Study Guide

Eugene V. Debs' Statement to the Court Upon Being Convicted of Violating the Sedition Act Compare and Contrast

By Eugene V. Debs

  • Theodore Roosevelt

    Debs ran twice for president against the man who put the "Teddy" in "Teddy Bear," in 1904 and again in 1912 when Roosevelt ran on the Bull Moose Party ticket. (Good party name or best party name?)

    In most ways, the two men are a study in opposites: Debs was from humble beginnings and Roosevelt from the lap of luxury. Roosevelt was very well educated and Debs was a high school dropout. Debs emphasized what an everyman he was ("not one bit better than the meanest on earth" (1)) whereas Theodore Roosevelt was one of history's greatest egomaniacs. (Roosevelt's own daughter said that he "wanted to be the bride at every wedding and the corpse at every funeral.")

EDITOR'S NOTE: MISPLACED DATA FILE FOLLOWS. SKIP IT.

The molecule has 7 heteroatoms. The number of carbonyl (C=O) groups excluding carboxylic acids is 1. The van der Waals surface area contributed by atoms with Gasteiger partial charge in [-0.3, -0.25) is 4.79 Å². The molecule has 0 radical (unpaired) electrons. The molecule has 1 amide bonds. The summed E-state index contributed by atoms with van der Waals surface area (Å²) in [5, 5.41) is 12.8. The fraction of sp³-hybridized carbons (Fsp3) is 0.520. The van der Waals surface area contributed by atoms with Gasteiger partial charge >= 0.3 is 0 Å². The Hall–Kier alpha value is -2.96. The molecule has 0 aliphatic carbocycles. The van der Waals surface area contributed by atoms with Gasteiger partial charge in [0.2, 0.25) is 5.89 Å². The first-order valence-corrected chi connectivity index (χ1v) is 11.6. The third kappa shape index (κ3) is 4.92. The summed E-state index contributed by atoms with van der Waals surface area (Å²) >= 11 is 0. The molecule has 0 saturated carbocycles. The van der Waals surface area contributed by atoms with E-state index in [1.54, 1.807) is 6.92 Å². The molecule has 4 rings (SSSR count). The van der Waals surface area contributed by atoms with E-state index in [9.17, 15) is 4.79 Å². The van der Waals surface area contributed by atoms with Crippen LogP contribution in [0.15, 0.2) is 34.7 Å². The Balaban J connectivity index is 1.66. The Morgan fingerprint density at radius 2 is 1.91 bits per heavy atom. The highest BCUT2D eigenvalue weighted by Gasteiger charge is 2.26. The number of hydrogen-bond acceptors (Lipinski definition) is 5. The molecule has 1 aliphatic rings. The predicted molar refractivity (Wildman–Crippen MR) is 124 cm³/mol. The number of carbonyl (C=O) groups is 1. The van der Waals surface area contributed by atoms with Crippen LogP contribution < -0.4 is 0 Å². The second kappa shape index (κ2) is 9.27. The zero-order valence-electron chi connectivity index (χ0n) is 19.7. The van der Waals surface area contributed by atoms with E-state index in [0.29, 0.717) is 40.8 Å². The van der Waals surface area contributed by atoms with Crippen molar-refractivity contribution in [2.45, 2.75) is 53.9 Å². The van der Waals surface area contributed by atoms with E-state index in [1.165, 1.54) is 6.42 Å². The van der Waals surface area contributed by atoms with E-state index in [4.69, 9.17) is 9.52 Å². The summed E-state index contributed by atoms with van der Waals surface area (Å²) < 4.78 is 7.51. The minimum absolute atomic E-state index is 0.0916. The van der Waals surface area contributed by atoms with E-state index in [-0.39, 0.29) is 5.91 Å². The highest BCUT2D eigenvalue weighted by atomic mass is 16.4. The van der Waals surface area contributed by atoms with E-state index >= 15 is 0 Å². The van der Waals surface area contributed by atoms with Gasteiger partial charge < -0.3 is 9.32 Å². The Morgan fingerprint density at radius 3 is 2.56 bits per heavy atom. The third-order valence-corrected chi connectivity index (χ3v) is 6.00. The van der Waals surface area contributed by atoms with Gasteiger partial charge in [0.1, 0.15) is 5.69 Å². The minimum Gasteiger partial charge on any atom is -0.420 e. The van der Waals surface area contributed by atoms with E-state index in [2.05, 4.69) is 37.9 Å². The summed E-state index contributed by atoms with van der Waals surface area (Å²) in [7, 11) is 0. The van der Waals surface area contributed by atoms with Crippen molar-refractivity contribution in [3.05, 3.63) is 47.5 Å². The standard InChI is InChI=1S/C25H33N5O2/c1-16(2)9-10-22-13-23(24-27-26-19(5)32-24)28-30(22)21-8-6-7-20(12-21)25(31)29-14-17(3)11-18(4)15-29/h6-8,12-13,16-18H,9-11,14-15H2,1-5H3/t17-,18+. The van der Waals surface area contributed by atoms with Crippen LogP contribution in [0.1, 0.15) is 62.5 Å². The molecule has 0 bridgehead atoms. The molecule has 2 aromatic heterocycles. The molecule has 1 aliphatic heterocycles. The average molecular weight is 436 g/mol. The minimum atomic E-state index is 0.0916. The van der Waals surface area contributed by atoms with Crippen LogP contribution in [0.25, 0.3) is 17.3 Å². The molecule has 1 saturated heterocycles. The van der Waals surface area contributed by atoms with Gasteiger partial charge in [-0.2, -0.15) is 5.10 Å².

And this juxtaposition continues.

    Debs was a pacifist and Roosevelt was a war hawk to the max. While Debs was talking about why workers should refuse to be cannon fodder, Roosevelt was leading preparedness rallies, drilling soldiers, and trying to enlist, even though he was way too old. Roosevelt believed that war made men masculine and was super proud to be remembered as the hero of the Spanish American War. Roosevelt insisted that all of his four sons volunteer for World War I service; his favorite son, Quentin, was killed in battle.

    On the other hand, Roosevelt supported a bunch of the labor reforms that Debs was calling for. His Square Deal platform emphasized better conditions for workers, and President Roosevelt several times intervened on the side of labor during strikes.